My husband is my best friend. There is no one else who I can be as real with, and who is as real with me. I trust him with my heart, and my life. I married him as he is the love of my life, and my chosen life partner. While marriage was not necessary for this, it not being necessary does not mean it was not a good choice for us. Marriage is not a prison for us, but a place of tremendous growth, grounding, freedom, and exploration. We both have said many times to each other that getting married to each other was one of the best decisions in our lives we have made.

So, that is why we married. And you are free to have your reasons not to just as I am free to have my reasons for doing so.

Post # 37
1733 posts
Bumble bee
  • Wedding: June 2012

As other commenters have said — the promises to love, to honor and to cherish are just as important as the promise to stay together “as long as you both shall live.” And they’re based on each other — if the loving, honoring and cherishing has already been broken, then dissolving the marriage is merely a formality. Of course, as another commenter said, many marriages DO work out.

I think that the ritual of marriage is an important one. I’m not religious, so I don’t believe that God bound us together as the result of saying our oaths or anything. They reflect what we already feel, and what we do each day to keep the relationship together and functional. But I think there’s something very powerful about getting up in front of your friends and family and making those promises — and your community witnessing those promises and promising to support you when things aren’t perfect. I think that social rituals like marriages are important opportunities to strengthen the bonds of community and to clarify the values of that community — by which I mean NOT that people in non-marital relationships are “immoral,” but that when we get together and we honor that loving, honoring, cherishing, respectful, supportive, faithful, serious (and in my marriage ceremony, egalitarian and progressive) kind of commitment, we say “Yup, we share these values for what a partnership should be.”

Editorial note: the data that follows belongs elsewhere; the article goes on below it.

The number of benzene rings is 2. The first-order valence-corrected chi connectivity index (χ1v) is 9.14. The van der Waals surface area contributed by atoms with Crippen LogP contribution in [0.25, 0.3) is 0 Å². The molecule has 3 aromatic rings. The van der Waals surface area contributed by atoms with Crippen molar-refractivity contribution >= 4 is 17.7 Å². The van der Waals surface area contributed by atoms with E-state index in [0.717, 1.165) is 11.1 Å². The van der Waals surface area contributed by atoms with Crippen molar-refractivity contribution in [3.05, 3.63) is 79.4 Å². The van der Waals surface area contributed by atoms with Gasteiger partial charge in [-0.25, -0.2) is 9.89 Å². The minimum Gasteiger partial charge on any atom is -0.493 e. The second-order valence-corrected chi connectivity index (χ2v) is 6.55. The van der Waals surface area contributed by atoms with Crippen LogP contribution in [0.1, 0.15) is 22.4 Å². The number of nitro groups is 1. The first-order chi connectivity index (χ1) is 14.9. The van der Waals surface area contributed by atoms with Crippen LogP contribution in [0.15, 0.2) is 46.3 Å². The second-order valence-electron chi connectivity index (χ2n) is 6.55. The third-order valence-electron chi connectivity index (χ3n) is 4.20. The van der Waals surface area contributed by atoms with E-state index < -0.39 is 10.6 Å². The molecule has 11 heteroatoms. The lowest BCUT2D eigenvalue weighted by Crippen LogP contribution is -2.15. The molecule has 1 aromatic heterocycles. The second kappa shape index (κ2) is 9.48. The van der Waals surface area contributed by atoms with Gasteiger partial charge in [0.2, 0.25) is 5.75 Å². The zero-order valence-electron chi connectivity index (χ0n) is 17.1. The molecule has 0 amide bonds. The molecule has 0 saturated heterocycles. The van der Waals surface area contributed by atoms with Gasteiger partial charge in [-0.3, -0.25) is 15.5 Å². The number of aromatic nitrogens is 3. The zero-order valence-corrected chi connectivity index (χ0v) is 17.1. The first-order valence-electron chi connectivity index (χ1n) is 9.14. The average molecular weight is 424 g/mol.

Post # 38
1880 posts
Buzzing bee
  • Wedding: April 2013

@Loribeth:  all of this is basically what I was going to say. We want the legal protections of being married. They are deeply intertwined with what we envision our partnership to be – each of us the closest person to the other, legally and in all other ways.

It is also important to both of us to publicly commit to each other in front of those closest to us. We could do that without legally marrying, sure, but since legally marrying has many practical benefits that accompany it, we would like to get legally married.

Post # 40
3774 posts
Honey bee
  • Wedding: December 2004

Because in order to have the things we wanted, children for example, we needed to be married according to our moral compass.  We are Christians and felt it was important to live according to our faith.